A beauty of abstract understanding
Murtaja Baseer's empirical method
The paintings featured in Murtaja Baseer's recent exhibition entitled The Wings' enters the realm of vision through the dialectics of nature vs nurture. The conceptual framework of this series of work by the artist, who was one of the pioneers of 1960s abstract movement, is fraught with metaphorical representation of wings.
In this exhibition, wings of an insect as an element of nature, becomes the fount of expression of the artist's visual cognizance. Nature of course is whole and infinite and holds inexhaustible visual possibilities. The artist therefore opts for its parts instead of the whole, finites rather than the infinite, and finally signifies his conception using the possibility of the micro realms blown up as visual propositions. Baseer's conception is both empirical and intuitive. So, it is more of an intuitive understanding than a conception. This unmenifested but eager to become manifested understanding is finally transformed into his visual arrangements or compositions. Again, this transformation does not denote an end. Rather, the creation of a world of meaning begins from here. Thus, due to the realistic representation of wings of butterfly, Baseer's works become an encapsulation of nature and his entire process signifies nurture as true nature of nature.
Baseer tackles form and expression from an aesthetic position of ocularcentric artists. He remains engrossed in the creation of a resonance of an abstract beauty of nature which is free from all kinds of irrationality associated with nature and also the social or sociological attachments that may meddle with it representation. Again, the artist touches the ever-elusive objective which is beauty of nature, by employing what is human subjectivity. As Friedrich Hegel has said in his book Aesthetics,'…[T]he living beauty of nature is produced neither for nor out of itself as beautiful, nor for the sake of a beautiful appearance. The beauty of nature is beautiful only for another, ie, for us, for the mind which apprehends beauty.'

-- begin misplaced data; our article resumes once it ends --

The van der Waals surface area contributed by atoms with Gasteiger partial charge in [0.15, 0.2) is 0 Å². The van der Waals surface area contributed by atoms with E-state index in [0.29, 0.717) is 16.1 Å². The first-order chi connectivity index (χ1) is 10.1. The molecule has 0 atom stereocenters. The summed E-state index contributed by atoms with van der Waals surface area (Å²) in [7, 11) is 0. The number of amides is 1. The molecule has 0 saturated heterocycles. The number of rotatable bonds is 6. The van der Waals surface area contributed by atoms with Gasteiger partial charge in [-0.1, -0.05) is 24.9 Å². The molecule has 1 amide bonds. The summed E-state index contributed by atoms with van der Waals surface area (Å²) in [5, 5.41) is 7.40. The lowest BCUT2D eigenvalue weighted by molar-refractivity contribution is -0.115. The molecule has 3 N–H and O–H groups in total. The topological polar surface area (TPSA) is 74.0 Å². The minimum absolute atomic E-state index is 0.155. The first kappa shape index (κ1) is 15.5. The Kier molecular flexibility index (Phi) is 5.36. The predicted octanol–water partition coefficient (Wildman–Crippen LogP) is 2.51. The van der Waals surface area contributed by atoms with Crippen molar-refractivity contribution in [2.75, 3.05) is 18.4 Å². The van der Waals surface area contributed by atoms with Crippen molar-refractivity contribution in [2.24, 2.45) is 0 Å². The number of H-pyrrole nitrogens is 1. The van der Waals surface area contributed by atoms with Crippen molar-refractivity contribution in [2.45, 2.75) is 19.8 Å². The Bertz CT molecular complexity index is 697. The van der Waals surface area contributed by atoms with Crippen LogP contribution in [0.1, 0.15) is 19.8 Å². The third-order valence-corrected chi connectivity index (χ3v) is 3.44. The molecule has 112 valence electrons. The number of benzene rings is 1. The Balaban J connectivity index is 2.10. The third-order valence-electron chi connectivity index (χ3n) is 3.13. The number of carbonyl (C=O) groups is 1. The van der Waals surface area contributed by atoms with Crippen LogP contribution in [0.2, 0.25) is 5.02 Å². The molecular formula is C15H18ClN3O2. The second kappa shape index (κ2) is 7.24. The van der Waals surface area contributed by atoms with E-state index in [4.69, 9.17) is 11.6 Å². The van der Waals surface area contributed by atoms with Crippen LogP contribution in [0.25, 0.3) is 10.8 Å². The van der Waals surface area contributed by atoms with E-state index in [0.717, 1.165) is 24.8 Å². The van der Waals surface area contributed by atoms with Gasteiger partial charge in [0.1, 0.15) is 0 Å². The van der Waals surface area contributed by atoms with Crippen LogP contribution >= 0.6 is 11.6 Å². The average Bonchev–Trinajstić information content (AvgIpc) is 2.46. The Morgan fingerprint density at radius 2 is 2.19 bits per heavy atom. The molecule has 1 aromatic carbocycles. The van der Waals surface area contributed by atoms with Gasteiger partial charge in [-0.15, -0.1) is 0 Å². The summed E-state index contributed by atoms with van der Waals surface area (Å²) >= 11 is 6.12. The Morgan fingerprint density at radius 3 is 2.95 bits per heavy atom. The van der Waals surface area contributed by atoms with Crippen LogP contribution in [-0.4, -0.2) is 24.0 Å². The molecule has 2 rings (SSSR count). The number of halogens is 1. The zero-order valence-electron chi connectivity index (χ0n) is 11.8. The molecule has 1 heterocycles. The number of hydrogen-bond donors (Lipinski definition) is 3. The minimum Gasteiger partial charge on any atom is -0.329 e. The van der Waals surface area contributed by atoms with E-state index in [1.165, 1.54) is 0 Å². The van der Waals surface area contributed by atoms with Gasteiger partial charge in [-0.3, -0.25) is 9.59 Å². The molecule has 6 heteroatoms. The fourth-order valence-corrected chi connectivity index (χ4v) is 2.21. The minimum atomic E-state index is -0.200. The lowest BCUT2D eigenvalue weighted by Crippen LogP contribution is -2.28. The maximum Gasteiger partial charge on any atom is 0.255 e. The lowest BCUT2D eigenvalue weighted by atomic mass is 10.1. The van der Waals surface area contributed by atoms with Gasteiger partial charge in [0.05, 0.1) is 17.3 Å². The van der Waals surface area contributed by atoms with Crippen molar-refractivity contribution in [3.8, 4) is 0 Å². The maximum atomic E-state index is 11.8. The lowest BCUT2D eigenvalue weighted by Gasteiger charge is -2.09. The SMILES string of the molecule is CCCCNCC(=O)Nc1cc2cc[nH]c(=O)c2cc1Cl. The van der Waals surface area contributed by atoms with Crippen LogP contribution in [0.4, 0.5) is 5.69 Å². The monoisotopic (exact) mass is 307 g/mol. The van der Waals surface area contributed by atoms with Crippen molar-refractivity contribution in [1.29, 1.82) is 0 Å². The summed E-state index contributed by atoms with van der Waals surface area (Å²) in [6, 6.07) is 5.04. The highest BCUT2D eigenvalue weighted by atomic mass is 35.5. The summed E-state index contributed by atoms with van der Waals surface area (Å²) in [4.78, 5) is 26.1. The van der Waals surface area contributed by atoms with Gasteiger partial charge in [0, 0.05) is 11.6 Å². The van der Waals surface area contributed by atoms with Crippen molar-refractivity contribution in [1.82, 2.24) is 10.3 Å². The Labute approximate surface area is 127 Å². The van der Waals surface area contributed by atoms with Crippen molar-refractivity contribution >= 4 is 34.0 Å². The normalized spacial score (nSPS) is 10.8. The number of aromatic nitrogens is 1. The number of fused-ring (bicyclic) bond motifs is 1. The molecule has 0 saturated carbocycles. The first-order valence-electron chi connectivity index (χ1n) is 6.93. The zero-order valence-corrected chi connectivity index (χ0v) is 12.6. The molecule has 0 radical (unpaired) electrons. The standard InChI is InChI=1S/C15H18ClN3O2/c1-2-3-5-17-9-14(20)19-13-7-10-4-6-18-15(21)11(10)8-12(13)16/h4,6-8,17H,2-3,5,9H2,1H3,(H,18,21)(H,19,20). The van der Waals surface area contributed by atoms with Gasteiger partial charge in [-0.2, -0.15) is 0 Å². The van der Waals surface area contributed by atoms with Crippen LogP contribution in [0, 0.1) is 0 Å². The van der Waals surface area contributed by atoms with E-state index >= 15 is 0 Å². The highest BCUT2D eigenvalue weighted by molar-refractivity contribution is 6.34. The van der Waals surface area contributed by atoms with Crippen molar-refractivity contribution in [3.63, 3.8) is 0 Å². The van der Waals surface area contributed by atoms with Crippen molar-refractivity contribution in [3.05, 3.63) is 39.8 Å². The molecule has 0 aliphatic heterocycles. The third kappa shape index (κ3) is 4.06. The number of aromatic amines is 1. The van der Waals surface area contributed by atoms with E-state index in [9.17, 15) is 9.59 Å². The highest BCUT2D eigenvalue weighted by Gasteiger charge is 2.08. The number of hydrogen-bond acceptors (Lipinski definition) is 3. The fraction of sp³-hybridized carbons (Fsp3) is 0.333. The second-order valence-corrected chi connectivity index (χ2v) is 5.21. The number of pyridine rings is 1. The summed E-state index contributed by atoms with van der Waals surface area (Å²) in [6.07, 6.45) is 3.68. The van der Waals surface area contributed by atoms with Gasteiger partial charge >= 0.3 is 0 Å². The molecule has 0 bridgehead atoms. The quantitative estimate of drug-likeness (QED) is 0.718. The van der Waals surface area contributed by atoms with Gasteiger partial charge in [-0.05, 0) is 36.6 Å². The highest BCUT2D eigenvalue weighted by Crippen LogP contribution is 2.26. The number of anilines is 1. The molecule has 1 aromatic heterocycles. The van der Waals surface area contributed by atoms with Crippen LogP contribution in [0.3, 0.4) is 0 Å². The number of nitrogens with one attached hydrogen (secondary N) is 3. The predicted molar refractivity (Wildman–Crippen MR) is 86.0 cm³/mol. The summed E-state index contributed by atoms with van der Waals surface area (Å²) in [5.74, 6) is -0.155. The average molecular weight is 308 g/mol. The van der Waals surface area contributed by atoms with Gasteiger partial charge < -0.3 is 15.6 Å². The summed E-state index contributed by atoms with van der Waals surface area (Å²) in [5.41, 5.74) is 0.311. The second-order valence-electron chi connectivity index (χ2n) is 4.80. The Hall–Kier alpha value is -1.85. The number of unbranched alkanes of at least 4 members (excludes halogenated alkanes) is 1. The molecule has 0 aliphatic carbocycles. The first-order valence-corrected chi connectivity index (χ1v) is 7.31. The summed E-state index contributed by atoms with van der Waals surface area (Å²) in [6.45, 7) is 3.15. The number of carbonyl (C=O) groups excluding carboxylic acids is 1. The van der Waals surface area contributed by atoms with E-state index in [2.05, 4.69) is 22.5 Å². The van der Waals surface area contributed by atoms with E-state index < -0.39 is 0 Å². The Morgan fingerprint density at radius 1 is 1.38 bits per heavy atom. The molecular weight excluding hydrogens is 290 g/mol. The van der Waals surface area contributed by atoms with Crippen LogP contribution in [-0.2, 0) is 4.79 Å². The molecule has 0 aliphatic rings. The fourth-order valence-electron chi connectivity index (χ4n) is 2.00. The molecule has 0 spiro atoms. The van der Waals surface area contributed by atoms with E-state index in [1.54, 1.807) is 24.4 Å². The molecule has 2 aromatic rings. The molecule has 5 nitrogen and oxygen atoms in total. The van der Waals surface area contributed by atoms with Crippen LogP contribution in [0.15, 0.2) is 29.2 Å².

The oil on canvas works are abstract representations of an ensemble of colours which include white, yellow, green, watermelon-red, violet, and turquoise blue, etc. The paintings, through the demonstration of finesse, have attained such excellence in form and grace that they remind us again of Hegel's postulation: 'The form of natural beauty, as an abstract form, is on the one hand determinate and therefore restricted; on the other hand it confirms a unity and an abstract relation to itself… This sort of form is what is called regularity and symmetry, also conformity to law, and finally harmony.' What we perceive here is that the `us' mentioned by Hegel in `mind' of `us' turns into a capital 'I' due to Baseer's subjectivity that is devoid of partner (inter-subjectivity).
In the occasion when Baseer becomes a romantic by achieving the identity of a man separated from his 'other', the artist's romantic individualist spirit stands in opposition to the subaltern spirit, which is premised on commonality. As a result Baseer becomes engrossed in a pseudo-bliss usually felt by a lone being. Thus, he stands far apart from the social landscape where one relies on the cultural markers to understand the relation of nature or natural beauty in the context of the collectivized humanity. This beauty, which originates from the consciousness of an individual disconnected to his locality or habitat can be called `a beauty of abstract understanding' and this is why the nature-derived paintings of Murtaja Baseer are not really naturalistic in their constitution, they are the results of an abstract understanding of nature.
And again, this abstract understanding is an outcome of the relation between an individual mind departed and alienated from the collective mind and the unrestricted or objective beauty of nature, which, at the final analysis, nourishes the truth and reality of the bourgeois spirit of the society with a new sap.
'The Wings 2' was presented at Gallery Kaya from 25 September to 10 October 2010.
Translated by AZFAR AZIZ